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Listening Post

Rabbi Dani Rockoff completed his first 10K last week when he ran as part of the Rabbis Can Run delegation at the Jerusalem Marathon on March 17. He raised $5,704 for Kav L’Noar of Israel, a special family center in Israel that provides subsidized behavioral and emotional rehabilitative services to adolescents at risk and their families. He finished the race in 1:03:26. Former Kansas Citians Maayan Hoffman and her son, Shlomo, also ran the 10K race and finished in 56:11.

VAAD’S EXECUTIVE DIRECTOR LEAVING — The Kansas City Jewish community is losing one of its 18 Under 40 when Rabbi Mendel Segal, executive director and rabbinic coordinator of The Vaad HaKashruth of Kansas City, moves to Florida with his family at the end of June. Following Rabbi Segal’s announcement late last week, Vaad President Jeff Goldenberg said the kosher authority’s board was just beginning to determine how they will handle the search for a new director.

Rabbi Segal, who has served in this role for the past five years, said he will continue to oversee the sixth annual Kosher BBQ Championship. This year it will be held as part of the Jewish Culture Fest, organized by the Jewish Community Center and scheduled to take place Sept. 10 at the Jewish Community Campus.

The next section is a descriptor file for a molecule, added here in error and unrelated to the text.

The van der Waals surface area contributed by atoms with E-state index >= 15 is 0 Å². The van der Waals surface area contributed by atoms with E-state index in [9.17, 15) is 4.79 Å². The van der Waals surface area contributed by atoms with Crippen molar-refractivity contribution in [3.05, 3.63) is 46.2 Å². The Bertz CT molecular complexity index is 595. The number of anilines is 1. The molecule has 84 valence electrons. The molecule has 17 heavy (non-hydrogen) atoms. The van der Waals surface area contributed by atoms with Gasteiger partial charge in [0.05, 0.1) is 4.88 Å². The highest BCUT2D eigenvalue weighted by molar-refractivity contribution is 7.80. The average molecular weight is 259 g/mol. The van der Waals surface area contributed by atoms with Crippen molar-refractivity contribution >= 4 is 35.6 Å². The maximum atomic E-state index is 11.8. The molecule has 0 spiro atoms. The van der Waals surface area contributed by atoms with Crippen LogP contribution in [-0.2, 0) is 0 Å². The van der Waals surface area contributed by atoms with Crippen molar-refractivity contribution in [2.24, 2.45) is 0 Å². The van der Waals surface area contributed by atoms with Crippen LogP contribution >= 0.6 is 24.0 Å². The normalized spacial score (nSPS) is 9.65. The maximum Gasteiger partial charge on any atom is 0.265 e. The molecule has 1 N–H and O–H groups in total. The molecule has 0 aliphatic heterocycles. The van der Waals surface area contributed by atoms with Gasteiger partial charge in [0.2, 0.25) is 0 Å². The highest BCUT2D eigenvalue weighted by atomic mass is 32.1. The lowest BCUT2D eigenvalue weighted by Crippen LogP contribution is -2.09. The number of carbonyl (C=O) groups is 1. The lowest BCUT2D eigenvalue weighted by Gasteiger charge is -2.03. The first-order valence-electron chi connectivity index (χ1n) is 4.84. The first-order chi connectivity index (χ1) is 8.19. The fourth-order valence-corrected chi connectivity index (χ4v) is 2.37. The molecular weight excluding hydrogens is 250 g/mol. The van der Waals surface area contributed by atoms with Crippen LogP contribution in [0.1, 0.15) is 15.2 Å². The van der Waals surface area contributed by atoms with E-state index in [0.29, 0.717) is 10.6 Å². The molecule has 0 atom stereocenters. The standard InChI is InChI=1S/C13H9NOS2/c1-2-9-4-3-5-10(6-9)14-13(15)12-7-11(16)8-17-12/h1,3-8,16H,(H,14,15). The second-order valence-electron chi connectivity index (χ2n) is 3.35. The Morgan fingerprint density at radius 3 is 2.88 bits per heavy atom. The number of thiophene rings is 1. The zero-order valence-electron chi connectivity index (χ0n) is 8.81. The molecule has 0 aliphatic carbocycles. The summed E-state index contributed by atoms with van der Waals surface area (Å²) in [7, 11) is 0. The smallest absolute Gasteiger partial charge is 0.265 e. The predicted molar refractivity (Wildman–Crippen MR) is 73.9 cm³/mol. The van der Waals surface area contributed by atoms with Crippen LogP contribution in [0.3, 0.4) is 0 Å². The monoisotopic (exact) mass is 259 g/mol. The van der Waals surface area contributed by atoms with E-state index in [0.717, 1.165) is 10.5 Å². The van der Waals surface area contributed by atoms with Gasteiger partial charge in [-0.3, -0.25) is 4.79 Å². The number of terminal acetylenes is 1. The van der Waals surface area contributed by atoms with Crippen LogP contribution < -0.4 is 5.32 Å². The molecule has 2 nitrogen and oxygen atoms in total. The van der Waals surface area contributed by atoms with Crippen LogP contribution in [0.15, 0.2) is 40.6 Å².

DONALD TRUMP’S APPROVAL RATING AMONG US JEWS IS 31 PERCENT, GALLUP FINDS (JTA) — President Donald Trump’s approval rating among Jews in the United States is 31 percent, more than 11 percent lower than the president’s overall approval rating, according to a Gallup poll.

The poll was taken from Inauguration Day, Jan. 20, to March 15. (On Monday, Gallup’s daily tracking put Trump’s approval rating at 37 percent.)

Trump’s approval rating of 42 percent among all those polled is lower than any other president at this point in his first term since 1945, when Gallup first started conducting the survey.

Jews appear to be reacting to Trump along party lines, Gallup noted. Some 64 percent of Jews identify with or lean toward the Democratic Party, according to data from the same time period, and 29 percent identify with or lean toward the Republican Party.

Gallup also points out that Trump has sent “mixed signals to American Jews about their position in the country and his administration’s stance toward Israel.” Among the issues was his administration’s perceived delay in denouncing a pronounced wave of anti-Semitism and failing to mention Jews in the administration’s International Holocaust Remembrance Day statement. The president also appointed a pro-settlements ambassador to Israel but then called on Israel to “hold off” on building in settlements.

Trump has a “significant opportunity to boost his image among Jews, Americans and the world,” Gallup reports. “During the campaign, Trump talked about using his negotiating skills, and those of [his Jewish son-in-law Jared] Kushner, to reach a peace deal between the Israelis and Palestinians. If Trump accomplishes what his predecessors could not by negotiating a peace deal, this could certainly affect his approval rating not only among American Jews but among all national adults.”